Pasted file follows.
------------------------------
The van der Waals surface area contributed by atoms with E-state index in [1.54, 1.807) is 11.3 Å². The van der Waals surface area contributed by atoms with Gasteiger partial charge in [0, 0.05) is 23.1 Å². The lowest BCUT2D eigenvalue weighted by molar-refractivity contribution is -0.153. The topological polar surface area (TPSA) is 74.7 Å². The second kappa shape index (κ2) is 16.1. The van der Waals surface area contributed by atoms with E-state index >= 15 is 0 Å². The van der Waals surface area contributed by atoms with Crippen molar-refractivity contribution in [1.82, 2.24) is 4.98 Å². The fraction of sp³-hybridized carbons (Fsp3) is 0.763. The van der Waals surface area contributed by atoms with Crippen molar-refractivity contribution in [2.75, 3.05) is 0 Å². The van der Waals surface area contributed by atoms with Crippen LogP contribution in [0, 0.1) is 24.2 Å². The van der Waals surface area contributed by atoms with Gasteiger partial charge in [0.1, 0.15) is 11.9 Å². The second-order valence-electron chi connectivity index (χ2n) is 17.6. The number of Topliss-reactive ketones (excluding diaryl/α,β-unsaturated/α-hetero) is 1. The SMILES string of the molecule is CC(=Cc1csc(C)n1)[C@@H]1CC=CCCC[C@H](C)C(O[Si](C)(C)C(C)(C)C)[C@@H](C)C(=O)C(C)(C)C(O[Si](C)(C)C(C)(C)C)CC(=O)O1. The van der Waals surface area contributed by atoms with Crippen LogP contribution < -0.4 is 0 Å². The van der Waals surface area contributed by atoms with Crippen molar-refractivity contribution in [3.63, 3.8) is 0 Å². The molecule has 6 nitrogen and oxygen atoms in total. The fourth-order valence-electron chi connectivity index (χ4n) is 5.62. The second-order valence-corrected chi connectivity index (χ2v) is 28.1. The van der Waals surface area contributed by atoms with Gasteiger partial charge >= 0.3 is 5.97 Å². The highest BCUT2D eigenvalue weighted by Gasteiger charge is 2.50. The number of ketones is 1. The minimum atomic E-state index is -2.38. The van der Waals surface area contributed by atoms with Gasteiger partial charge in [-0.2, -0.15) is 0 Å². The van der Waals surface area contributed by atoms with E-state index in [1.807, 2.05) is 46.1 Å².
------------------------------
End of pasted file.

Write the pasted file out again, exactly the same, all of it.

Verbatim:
The van der Waals surface area contributed by atoms with E-state index in [1.54, 1.807) is 11.3 Å². The van der Waals surface area contributed by atoms with Gasteiger partial charge in [0, 0.05) is 23.1 Å². The lowest BCUT2D eigenvalue weighted by molar-refractivity contribution is -0.153. The topological polar surface area (TPSA) is 74.7 Å². The second kappa shape index (κ2) is 16.1. The van der Waals surface area contributed by atoms with E-state index >= 15 is 0 Å². The van der Waals surface area contributed by atoms with Crippen molar-refractivity contribution in [1.82, 2.24) is 4.98 Å². The fraction of sp³-hybridized carbons (Fsp3) is 0.763. The van der Waals surface area contributed by atoms with Crippen molar-refractivity contribution in [2.75, 3.05) is 0 Å². The van der Waals surface area contributed by atoms with Crippen LogP contribution in [0, 0.1) is 24.2 Å². The van der Waals surface area contributed by atoms with Gasteiger partial charge in [0.1, 0.15) is 11.9 Å². The second-order valence-electron chi connectivity index (χ2n) is 17.6. The number of Topliss-reactive ketones (excluding diaryl/α,β-unsaturated/α-hetero) is 1. The SMILES string of the molecule is CC(=Cc1csc(C)n1)[C@@H]1CC=CCCC[C@H](C)C(O[Si](C)(C)C(C)(C)C)[C@@H](C)C(=O)C(C)(C)C(O[Si](C)(C)C(C)(C)C)CC(=O)O1. The van der Waals surface area contributed by atoms with Crippen LogP contribution < -0.4 is 0 Å². The van der Waals surface area contributed by atoms with Crippen molar-refractivity contribution in [3.63, 3.8) is 0 Å². The molecule has 6 nitrogen and oxygen atoms in total. The fourth-order valence-electron chi connectivity index (χ4n) is 5.62. The second-order valence-corrected chi connectivity index (χ2v) is 28.1. The van der Waals surface area contributed by atoms with Gasteiger partial charge >= 0.3 is 5.97 Å². The highest BCUT2D eigenvalue weighted by Gasteiger charge is 2.50. The number of ketones is 1. The minimum atomic E-state index is -2.38. The van der Waals surface area contributed by atoms with Gasteiger partial charge in [-0.2, -0.15) is 0 Å². The van der Waals surface area contributed by atoms with E-state index in [1.807, 2.05) is 46.1 Å².